I am a lucky girl. Today I am featuring a guest post by one of my favorite people, my college friend Adam of Balls and Pie. A while back we were IM-ing about self-imposed meat hiatuses and his brand new stovetop smoker, and I mentioned that one of my future FFwD assignments would involve cured salmon. I showed him Michael Ruhlman’s blog post on Dorie Greenspan’s Salmon and Potatoes in a Jar recipe, one thing led to another… and twelve days ago I received an e-mail with a picture of jars of salmon and potatoes. The rest is history. Thank you, Adam!
There a lot of things in my culinary wheelhouse – most seafood, Cajun and Creole, anything with bacon and garlic, an occasional American or Jewish standard here and there. Outside of that, I’ll give most things a try. And then there’s French food. I don’t know if it’s the dairy, or pastry, or just the presentation, but it generally scares the crap out of me. However, when Adriana offered me a crack at today’s entry, it was pretty easy to get behind. While it may remind some of pickled herring and potatoes, for me, it called back all the fond memories of proper lox and onions I was treated to while visiting my grandparents.
While I tend to improvise a lot in the kitchen, I did my best to follow the recipe to the letter here. I started with a fresh, oversized filet (skin on) of atlantic salmon, and trimmed down to roughly a pound, getting rid of the skin and preserving the thickest part of the filet. Then, I cut into 12 slices, covered liberally in the salt/sugar cure, and got it straight into the fridge for about 15 hrs.
The cured salmon came out pretty much as I’d expected – stiffer and less fragile, but not overly so. I set about layering the rinsed and dried slices into the jar with my diligently apportioned (10 seeds and peppercorns, per!) red onion, carrots, spices, aromatics. Not that you could tell by halfway through the second layer. I got my potatoes boiling, and similarly layered, salted and filled with oil and vinegar. Then everything went back into the fridge for 8 hours. Note: there is an intimidating amount of olive oil in this recipe.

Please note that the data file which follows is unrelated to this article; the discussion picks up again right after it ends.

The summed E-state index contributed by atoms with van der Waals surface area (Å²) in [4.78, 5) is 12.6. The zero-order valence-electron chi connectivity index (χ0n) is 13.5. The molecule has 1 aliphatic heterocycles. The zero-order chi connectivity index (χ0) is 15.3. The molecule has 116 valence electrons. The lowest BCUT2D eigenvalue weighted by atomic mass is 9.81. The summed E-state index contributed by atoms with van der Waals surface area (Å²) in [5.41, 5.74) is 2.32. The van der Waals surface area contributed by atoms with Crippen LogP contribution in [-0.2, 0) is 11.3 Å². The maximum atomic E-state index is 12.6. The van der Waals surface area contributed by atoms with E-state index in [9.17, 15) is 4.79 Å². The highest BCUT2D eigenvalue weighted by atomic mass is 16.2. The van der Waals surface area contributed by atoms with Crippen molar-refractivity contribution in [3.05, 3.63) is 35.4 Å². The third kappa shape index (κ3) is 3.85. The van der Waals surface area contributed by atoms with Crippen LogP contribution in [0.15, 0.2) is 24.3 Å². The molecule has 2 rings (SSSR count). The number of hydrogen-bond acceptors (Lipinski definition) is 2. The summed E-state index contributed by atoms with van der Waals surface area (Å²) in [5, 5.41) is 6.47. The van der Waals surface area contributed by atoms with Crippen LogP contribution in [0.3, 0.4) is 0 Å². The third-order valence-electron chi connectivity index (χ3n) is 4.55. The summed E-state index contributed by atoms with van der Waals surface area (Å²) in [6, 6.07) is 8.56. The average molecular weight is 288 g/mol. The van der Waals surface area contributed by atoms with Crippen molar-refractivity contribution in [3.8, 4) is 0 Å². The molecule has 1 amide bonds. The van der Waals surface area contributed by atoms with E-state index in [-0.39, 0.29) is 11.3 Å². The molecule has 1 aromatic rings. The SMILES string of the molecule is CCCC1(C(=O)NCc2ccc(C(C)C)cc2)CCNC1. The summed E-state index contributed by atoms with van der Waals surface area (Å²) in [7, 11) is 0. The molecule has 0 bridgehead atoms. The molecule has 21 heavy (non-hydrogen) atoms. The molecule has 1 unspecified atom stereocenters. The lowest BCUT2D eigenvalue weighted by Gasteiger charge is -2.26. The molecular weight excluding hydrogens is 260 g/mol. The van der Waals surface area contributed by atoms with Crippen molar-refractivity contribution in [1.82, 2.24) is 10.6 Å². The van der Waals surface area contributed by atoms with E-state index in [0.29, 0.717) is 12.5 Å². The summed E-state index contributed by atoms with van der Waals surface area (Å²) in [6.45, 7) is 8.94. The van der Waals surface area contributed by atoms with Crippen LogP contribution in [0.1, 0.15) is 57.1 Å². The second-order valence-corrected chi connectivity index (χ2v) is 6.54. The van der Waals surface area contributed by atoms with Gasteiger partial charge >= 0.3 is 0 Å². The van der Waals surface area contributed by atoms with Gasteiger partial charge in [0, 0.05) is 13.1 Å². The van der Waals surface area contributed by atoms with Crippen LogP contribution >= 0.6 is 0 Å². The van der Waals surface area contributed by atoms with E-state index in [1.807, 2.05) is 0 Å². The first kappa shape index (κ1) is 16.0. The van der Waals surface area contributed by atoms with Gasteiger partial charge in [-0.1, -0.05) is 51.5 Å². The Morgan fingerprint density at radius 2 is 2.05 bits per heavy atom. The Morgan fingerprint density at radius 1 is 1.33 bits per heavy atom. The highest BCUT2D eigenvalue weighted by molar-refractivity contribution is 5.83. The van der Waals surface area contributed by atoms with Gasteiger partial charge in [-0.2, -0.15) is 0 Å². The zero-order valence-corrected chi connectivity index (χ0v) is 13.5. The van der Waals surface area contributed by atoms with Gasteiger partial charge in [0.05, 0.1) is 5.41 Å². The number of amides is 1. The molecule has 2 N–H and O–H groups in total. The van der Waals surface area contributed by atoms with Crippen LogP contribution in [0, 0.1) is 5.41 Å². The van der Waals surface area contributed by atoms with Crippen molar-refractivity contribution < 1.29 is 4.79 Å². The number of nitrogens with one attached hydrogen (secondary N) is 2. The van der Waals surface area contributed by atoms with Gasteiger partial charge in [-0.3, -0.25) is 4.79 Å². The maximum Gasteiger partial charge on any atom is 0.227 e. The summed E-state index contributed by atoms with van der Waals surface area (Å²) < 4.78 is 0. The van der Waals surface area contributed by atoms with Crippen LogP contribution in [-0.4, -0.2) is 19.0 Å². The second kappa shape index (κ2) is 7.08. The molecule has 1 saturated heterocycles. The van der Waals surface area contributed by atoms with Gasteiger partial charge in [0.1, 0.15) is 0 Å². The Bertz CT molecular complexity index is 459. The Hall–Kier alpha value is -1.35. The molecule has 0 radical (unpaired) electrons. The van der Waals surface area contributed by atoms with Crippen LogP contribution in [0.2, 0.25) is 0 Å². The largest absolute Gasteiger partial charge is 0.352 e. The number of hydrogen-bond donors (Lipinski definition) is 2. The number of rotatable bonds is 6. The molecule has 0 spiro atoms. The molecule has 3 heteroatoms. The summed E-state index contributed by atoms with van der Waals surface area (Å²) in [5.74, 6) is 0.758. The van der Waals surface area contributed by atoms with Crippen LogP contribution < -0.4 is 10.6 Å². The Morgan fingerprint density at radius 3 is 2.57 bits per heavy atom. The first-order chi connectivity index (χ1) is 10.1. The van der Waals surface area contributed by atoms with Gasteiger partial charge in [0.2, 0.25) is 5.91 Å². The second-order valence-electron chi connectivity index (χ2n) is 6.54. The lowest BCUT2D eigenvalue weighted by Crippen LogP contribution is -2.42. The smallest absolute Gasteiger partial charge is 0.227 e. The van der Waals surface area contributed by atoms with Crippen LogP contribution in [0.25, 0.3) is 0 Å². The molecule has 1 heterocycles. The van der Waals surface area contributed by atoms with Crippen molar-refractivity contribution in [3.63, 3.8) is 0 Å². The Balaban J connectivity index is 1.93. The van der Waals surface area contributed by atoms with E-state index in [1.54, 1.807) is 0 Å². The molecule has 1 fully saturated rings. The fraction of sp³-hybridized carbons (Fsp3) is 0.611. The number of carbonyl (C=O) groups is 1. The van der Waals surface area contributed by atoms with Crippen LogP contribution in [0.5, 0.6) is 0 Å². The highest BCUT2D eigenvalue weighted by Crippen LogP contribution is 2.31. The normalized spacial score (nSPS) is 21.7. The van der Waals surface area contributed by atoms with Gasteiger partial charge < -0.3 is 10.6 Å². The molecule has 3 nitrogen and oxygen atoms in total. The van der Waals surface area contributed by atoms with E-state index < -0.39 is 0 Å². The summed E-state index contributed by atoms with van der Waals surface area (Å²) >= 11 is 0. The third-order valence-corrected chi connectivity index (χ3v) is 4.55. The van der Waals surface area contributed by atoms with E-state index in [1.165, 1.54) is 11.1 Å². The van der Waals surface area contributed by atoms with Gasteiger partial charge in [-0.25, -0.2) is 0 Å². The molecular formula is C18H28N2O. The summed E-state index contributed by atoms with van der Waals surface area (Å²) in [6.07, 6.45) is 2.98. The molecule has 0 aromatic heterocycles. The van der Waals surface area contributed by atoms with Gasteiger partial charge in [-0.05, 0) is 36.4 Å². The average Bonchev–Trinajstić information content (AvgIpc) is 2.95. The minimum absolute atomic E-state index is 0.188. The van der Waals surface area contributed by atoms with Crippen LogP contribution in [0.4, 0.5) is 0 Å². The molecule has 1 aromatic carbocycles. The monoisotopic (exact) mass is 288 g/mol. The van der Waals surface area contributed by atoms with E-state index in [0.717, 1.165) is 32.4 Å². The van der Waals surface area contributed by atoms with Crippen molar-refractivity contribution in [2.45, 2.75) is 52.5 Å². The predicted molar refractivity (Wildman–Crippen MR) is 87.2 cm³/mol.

Once I decided I’d waited long enough, I made some melba toast from a marble rye (350 F in the counter top convection oven until very firm), and plated the salmon & potatoes. The results were very pleasing; the cured salmon was not overly briny and had subtly taken up the herbs and spices. The chill and hint of acid made the fingerlings a particular treat. The stiff, almost but not quite snap of the carrots didn’t really work for me with the cured fish, potatoes, and onions – but I’m someone who only prefers carrots raw and alone All in all, a very enjoyable dish that I’ll look forward to revisiting.
A quick note: while everything still tasted great on the second day, it looked pretty sludgy, and I wouldn’t have been comfortable putting it front of guests.